I don’t make New Year’s resolutions, because I despise the inevitable disappointment I feel when I break them slightly more than I enjoy the wicked thrill of violating even self-imposed laws. This doesn’t mean, however, that I don’t indulge myself, at least vicariously, by suggesting resolutions that would better both those who ought to make them and everyone within their sphere of influence.
For reasons I have yet to work out, friends and family tend not to take these helpful recommendations in the spirit of self-improvement in which they are intended; not-so-subtle hints about precisely where I can stick my proposals flow with the eggnog, and I’ve learned to keep my mouth shut after ducking enough hurled cups of Holiday cheer.
So this year, I will reserve my advice for those who truly need it, and who are least likely to come after me with a hot bowl of figgy pudding in one hand and a sharpened sprig of holly in the other. I’m talking about those responsible for the book world: writers, publishers, and the various hangers-on who derive a parasitic existence from these worthy hosts. Book reviewers being the obvious exception, as we are a rare breed whose ways are little understood and whose habits are strange.
To begin with an eye toward November, when we will conclude the quadrennial exercise in waste, false hope, lies and futility otherwise known as a Presidential election, let it be resolved that any candidate for President who writes a book will be required to recite from their own work, from memory, and answer questions put to them about its contents. Any inability to do this proficiently will result in that candidate’s immediate withdrawal from the race.
Secondly, lawyers who have tried and lost conspicuously public cases are barred from retrying those cases in the form of books. If you were too stupid or incompetent to secure either a conviction or acquittal when it mattered, at the trial, then why should anyone bother to read what you have to say about it? My rules, as the late, great George Carlin said, I make ‘em up.
Peter Jackson must apologize publicly every year on September 22nd for what he did to The Lord of the Rings. That one is a bit personal, since I have been a devoted LOTR geek since age nine and, while I appreciated the majestic sweep and thrilling action of his films, I cannot abide the many blasphemous changes and elisions he perpetrated. And the damn movies were still too long! Other LOTR aficionados will understand why September 22nd is the chosen date for this necessary penance.
Any established author who writes his books ‘with’ another author — I’m talking to you James Patterson, Tom Clancy, Clive Cussler and quite a few others I could name — must immediately reverse the royalty structure breakdown, so that the person that did most of the grunt work on the text receives their due. You know, the little thing called writing gets the majority of the money. Write your own damn books, people!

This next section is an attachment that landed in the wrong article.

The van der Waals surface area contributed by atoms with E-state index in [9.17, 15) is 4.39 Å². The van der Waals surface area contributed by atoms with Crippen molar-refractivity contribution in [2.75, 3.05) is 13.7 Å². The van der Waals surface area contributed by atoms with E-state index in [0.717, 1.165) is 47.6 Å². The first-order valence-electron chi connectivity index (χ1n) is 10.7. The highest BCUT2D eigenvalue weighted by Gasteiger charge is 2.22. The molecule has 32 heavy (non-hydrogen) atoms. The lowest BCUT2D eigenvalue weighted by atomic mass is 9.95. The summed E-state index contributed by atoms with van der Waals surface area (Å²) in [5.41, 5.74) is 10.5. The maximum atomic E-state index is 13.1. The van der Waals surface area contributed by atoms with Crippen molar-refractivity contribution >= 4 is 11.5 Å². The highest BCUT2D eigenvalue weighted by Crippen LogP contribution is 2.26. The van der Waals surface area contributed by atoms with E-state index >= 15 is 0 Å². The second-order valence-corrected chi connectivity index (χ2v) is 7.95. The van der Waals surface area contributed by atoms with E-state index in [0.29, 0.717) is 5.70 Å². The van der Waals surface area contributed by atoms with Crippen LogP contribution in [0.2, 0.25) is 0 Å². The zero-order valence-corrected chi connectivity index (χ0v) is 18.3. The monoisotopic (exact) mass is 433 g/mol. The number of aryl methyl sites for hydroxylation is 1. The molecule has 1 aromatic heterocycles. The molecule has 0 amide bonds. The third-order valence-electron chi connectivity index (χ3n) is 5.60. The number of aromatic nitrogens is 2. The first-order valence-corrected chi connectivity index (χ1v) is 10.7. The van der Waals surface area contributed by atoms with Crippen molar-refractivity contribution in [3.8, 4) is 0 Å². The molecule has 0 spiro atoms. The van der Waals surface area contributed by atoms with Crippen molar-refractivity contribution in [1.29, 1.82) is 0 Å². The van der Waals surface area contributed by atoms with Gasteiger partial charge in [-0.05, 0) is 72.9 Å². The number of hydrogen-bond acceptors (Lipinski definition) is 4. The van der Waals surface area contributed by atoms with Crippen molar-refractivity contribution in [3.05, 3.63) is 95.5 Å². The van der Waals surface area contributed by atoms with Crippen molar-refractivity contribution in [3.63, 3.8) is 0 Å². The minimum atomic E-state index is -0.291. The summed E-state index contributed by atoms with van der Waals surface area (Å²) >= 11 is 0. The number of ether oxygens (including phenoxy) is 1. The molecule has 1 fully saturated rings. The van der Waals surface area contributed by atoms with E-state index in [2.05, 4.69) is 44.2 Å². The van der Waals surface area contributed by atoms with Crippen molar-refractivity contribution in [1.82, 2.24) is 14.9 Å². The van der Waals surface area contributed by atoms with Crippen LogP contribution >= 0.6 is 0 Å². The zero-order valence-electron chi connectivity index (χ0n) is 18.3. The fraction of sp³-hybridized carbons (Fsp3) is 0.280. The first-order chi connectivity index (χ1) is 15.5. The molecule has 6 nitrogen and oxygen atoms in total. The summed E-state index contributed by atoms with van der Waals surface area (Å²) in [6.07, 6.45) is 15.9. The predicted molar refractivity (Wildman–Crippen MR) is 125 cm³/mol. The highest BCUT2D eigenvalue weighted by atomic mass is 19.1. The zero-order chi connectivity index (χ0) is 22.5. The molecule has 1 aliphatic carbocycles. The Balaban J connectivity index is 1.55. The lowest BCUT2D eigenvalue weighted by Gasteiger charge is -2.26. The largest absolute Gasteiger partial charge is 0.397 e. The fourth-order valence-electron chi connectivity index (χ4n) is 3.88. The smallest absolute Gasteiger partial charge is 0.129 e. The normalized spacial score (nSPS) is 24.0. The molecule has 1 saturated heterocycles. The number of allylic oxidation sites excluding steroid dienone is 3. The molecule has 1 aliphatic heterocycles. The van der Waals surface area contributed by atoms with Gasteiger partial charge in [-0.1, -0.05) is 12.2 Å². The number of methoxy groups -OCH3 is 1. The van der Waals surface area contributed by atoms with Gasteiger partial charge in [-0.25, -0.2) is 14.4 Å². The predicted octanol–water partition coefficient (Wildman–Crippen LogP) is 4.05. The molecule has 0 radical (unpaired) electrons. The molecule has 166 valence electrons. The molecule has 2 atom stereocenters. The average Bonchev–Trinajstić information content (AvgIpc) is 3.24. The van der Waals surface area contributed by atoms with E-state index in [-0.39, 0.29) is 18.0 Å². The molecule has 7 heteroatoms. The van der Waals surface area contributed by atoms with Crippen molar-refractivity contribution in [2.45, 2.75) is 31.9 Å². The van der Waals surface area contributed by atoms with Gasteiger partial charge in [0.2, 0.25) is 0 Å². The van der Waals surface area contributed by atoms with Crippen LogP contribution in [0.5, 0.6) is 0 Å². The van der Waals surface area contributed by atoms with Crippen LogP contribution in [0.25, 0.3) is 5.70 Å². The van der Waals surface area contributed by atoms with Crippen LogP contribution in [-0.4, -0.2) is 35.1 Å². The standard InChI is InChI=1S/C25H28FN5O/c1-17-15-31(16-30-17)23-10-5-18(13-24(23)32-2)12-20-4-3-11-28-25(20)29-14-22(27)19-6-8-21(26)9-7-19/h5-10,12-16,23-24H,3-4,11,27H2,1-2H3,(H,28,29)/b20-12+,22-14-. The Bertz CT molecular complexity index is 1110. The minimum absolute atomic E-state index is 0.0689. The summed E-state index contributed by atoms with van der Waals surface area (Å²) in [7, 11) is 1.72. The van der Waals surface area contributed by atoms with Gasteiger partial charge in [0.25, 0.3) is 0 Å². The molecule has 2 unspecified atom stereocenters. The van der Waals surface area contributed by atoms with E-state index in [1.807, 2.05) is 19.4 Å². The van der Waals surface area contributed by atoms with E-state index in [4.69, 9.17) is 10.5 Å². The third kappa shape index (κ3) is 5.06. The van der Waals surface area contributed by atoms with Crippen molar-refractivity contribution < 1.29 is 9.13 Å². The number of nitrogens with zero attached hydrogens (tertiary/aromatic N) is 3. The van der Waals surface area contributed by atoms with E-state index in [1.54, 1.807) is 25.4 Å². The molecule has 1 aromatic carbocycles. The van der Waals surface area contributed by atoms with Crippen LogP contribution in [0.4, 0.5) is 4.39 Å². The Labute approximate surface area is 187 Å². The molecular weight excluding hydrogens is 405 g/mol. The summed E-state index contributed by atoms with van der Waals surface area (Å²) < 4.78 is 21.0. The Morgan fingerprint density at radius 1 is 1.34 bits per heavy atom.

No one is allowed to appropriate a dead author’s name in order to continue that author’s work. A dispensation will be granted on a one-time-only basis for the Wheel of Time series, but that’s it. Unless the writer who is too lazy to come up with his own characters and stories agrees that, prior to publication of a new book using someone else’s characters, they will kill themselves. I know that sounds kind of harsh, but I don’t make up these rules, despite what you may have read above.
No more books turning classic characters or historical figures into zombie hunters, vampire slayers, werewolf neuterers, or any other such nonsense.
David Mitchell, Salman Rushdie, and Louis DeBernieres will be required to publish new, full-length novels every two years, minimum. There are very few writers working in English who consistently produce A+ material, and these three are among them.
People who star in reality television shows are not allowed to write books. I use the words ‘people’ and ‘write’ in the preceding sentence at least as loosely as the word ‘reality.’ It’s bad enough that these doughy bags of fetid narcissism masquerading as human beings pollute the general zeitgeist via TV. Do we really need to see their faces in bookstores too?
Anyone pretentious enough to use the word zeitgeist in print will have his laptop confiscated.
The halftime show at the Super Bowl will be the Nobel Prize for Literature awards ceremony. No possibility of wardrobe malfunctions here. The prizes for peace, physics, chemistry and whatever other insignificant garbage they award those things for can be shown between innings of the MLB All-Star game.
And finally, I know I said that I would refrain from making any resolutions about my own behavior, but I will resolve here to at least one positive (more or less) action. I promise to continue administering the antidote to the undetectable poison I slipped into my editor’s drink during a barbecue at his house a few summers ago, following his inexplicable and unforgivable act of cutting an entire sentence from a review I had filed.
Sleep tight. You’re safe. For now.